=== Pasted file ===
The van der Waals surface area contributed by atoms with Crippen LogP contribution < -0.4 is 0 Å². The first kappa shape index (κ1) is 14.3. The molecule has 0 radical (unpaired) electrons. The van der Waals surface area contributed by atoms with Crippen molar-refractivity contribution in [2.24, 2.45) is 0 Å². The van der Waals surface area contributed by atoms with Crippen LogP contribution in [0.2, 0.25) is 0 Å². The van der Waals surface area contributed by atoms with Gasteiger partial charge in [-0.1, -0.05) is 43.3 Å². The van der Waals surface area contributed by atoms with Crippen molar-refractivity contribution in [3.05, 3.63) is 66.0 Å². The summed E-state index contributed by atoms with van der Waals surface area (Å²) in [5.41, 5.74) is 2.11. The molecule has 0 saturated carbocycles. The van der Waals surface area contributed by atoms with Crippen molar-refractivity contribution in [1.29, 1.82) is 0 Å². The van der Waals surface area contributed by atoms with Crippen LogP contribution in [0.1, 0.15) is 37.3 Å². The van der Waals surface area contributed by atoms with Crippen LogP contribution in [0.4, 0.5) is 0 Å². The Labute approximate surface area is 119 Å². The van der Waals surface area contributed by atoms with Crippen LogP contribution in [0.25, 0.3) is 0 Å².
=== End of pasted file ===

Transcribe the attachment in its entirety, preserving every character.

The van der Waals surface area contributed by atoms with Crippen LogP contribution < -0.4 is 0 Å². The first kappa shape index (κ1) is 14.3. The molecule has 0 radical (unpaired) electrons. The van der Waals surface area contributed by atoms with Crippen molar-refractivity contribution in [2.24, 2.45) is 0 Å². The van der Waals surface area contributed by atoms with Crippen LogP contribution in [0.2, 0.25) is 0 Å². The van der Waals surface area contributed by atoms with Gasteiger partial charge in [-0.1, -0.05) is 43.3 Å². The van der Waals surface area contributed by atoms with Crippen molar-refractivity contribution in [3.05, 3.63) is 66.0 Å². The summed E-state index contributed by atoms with van der Waals surface area (Å²) in [5.41, 5.74) is 2.11. The molecule has 0 saturated carbocycles. The van der Waals surface area contributed by atoms with Crippen molar-refractivity contribution in [1.29, 1.82) is 0 Å². The van der Waals surface area contributed by atoms with Crippen LogP contribution in [0.1, 0.15) is 37.3 Å². The van der Waals surface area contributed by atoms with Crippen LogP contribution in [0.4, 0.5) is 0 Å². The Labute approximate surface area is 119 Å². The van der Waals surface area contributed by atoms with Crippen LogP contribution in [0.25, 0.3) is 0 Å².